This is the third installment of a new series. The Mountain Dude, some readers may recall, made a few enigmatic appearances in JJ in the 21st Century.
I met an older woman, lean and tan and fit, hiking above Lawn Lake. She’s a mountain woman who’s been hiking forever, unfazed by steep trails, wildlife or the presence of an unkempt grumpy Mountain Dude.
“I believe in evolution,” she said. “And I don’t mean growing a longer snout to eat burrowing bugs.”
“What do you mean, then?”
“I mean, evolution is happening, like it or not. You can either help or hinder. That’s our choice.”
“Do you mean stop acting like children, grabbing all we can, as fast as we can and fuck everyone else?”
“Hmm. I don’t like the F-word.”
“Sorry. I’ve been thinking about something similar.”
“Cursing is a choice. We choose our words. Otherwise we’re unconscious.”
I was beginning to regret our conversation.
She sat on a rock and opened her pack. I expected a baggie of gorp but she had some jerky instead. She held out a strip to me. “Elk,” she said.
Elk jerky as a peace offering? That’s a start.
We chewed our jerky in silence.
“Don’t be so afraid,” I said. “The world isn’t that bad.”
“Who said I’m scared? Aren’t you scared?”
The residue of the world was all over me, still, from the towns and cities I came through to get here. Civilization. The people, the tourists, the park ranger, all indifferent or demanding, they just get in the way.
“I’m not scared. But I’m concerned.”
“’It’s not dark yet, but it’s getting there.’” She sang this in a mock cracked voice.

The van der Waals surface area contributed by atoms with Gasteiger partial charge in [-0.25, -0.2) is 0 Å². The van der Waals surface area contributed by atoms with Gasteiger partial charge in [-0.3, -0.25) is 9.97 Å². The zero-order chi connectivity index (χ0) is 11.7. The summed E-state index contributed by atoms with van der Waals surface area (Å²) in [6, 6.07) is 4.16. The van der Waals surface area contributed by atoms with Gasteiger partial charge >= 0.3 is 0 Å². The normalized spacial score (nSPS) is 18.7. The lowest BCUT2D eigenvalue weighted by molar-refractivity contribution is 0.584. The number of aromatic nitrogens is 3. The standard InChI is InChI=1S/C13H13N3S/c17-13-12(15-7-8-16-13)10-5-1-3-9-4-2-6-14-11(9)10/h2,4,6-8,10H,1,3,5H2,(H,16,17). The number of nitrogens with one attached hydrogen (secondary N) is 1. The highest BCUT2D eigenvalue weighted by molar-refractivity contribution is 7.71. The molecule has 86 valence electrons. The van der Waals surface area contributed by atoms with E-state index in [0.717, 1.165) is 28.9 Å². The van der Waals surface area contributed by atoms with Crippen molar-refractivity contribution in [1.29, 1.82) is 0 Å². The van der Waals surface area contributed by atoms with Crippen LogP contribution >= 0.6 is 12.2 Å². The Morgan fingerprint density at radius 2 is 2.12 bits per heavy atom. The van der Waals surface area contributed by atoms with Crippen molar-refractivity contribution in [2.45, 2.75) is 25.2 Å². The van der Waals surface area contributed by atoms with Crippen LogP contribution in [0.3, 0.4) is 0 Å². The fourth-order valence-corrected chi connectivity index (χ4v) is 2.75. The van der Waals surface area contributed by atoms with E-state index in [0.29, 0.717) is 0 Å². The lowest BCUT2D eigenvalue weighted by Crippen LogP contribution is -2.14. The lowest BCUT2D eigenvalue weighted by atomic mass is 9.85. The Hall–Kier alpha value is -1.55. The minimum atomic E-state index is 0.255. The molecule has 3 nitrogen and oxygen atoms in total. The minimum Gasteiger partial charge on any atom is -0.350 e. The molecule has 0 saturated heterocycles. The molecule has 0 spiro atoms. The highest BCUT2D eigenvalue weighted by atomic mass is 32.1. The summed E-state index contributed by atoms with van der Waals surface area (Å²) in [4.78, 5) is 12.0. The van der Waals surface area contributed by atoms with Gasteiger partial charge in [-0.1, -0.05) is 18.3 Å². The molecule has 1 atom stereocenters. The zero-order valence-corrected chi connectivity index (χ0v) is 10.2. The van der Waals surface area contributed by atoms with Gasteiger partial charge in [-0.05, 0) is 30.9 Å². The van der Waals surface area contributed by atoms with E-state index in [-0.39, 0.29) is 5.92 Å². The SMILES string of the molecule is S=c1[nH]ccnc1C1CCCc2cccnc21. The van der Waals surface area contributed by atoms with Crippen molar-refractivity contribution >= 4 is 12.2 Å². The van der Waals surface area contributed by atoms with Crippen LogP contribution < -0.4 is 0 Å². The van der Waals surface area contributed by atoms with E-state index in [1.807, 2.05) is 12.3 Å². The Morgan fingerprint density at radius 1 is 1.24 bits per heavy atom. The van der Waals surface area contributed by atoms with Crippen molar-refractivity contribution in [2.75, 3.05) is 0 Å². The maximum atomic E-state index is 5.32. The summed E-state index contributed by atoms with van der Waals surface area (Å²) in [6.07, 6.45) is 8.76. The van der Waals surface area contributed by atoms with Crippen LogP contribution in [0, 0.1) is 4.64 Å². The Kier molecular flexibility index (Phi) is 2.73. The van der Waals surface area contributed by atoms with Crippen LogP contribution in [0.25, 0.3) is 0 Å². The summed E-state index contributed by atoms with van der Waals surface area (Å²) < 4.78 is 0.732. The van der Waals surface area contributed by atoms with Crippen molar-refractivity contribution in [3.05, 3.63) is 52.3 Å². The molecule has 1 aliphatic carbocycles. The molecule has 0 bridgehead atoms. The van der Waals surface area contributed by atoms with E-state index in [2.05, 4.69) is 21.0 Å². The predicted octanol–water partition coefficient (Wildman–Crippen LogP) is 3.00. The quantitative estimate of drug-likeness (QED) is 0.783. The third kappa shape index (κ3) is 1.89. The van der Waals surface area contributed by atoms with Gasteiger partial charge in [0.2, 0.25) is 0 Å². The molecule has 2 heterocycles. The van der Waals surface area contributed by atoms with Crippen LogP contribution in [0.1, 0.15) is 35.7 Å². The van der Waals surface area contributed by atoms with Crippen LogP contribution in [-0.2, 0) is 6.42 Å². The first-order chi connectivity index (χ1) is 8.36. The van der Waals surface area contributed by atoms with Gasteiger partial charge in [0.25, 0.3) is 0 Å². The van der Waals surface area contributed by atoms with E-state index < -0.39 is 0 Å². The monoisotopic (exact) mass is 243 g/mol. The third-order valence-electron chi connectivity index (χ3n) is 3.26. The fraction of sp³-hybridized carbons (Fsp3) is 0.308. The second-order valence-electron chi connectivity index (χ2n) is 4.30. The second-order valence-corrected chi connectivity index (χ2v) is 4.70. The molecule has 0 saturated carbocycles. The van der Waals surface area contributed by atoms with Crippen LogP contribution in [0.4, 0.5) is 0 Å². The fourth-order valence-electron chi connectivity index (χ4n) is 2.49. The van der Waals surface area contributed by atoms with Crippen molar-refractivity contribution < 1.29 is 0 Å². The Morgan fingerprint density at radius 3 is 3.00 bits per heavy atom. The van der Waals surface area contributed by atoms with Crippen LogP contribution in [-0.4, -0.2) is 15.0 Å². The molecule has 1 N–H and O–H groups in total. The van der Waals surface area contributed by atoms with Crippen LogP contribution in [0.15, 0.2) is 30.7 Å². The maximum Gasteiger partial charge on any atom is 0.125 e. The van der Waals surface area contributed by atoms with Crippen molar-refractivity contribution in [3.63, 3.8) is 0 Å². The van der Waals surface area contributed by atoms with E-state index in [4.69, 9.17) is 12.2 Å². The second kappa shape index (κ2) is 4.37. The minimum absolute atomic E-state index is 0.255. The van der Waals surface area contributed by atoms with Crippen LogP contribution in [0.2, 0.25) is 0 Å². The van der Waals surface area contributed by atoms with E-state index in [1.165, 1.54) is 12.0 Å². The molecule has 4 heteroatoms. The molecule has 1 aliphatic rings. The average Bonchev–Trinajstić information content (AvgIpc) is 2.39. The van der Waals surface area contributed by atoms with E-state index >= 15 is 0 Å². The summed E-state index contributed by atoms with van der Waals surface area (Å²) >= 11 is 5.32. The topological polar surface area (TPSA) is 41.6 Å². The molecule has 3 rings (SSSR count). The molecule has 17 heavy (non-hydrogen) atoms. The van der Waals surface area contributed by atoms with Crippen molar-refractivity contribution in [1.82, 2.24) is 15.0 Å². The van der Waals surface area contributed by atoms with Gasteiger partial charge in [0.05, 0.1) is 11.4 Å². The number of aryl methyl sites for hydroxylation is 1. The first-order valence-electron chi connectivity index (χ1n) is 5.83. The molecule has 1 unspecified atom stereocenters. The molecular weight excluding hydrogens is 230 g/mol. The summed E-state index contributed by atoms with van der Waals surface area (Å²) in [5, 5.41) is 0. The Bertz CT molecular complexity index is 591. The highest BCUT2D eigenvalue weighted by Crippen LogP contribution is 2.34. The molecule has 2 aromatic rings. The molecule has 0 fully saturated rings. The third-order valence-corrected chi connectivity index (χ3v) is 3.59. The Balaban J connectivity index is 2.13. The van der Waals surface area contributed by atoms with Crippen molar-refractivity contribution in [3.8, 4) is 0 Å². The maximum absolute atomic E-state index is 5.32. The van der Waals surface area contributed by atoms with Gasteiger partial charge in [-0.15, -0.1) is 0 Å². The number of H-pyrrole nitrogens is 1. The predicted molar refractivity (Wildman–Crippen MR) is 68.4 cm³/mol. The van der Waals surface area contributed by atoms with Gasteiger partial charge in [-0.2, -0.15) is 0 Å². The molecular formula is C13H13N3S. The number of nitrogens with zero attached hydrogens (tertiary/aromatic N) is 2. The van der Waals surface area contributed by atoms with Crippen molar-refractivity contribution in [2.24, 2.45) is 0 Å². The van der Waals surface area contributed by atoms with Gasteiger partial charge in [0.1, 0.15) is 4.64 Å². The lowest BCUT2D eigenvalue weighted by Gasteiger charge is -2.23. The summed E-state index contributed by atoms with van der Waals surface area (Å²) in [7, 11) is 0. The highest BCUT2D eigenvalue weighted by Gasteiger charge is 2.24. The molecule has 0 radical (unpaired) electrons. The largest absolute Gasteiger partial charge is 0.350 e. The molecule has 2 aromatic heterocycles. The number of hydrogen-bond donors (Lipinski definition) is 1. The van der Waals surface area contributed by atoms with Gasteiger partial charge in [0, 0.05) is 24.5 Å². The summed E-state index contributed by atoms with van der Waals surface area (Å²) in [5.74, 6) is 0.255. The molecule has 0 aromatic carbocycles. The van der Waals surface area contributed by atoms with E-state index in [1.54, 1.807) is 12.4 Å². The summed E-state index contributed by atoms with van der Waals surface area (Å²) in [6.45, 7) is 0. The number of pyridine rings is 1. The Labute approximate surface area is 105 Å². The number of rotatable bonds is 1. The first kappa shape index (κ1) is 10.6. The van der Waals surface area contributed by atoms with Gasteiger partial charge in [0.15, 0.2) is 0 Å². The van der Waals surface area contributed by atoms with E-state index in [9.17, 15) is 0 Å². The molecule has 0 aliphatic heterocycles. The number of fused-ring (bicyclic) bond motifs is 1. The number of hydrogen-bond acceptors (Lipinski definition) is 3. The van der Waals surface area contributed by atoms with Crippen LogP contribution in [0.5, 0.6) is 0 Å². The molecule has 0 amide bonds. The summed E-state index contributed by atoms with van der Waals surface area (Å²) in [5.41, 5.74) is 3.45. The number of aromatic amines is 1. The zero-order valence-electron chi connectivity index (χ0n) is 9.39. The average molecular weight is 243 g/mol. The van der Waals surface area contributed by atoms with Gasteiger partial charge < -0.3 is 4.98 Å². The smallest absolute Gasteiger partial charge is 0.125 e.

“I have trouble getting past his whole Christian period.”
She chewed and looked into the trees. “Yeah, but he was…is… on the side of evolution.”
“Is it really either/or?”
“Pretty much. We will evolve or die off. Some fight it. Many fight it, these days. Most people it seems. It’s fashionable to fight it and be proudly sinking.”
“Fuck ‘em,” I said with a little too much emphasis on the F-word.
She stood up. “I told you I don’t like that word. What’s wrong with you?”
“I’ve been cast aside,” I said. “And I can’t shake it off today.”
“And you’re rigid. Life can only disappoint the rigid and righteous.”
She gathered her stuff and moved off down the trail.
“And cursing doesn’t mean shit,” I said. “It’s just expression.”
Suffice it to say, we agreed to disagree. Or at least I did.
Later, I pitched my tent and sat watching darkness fall. One thing about the mountains. Once the summer sun sets behind a ridge or peak, the temperature drops immediately. That’s unlike the humid eastern mountains where the heat lingers in the thick air. That heavy heat has no where to go, the valleys trapping it, forming puddles of swampy June air. Up here, in a high Rocky Mountain valley, it’s easier to shake it off because the air is thin and much of the heat just lifts away.
At least that’s what I tell myself. But I’m no scientist.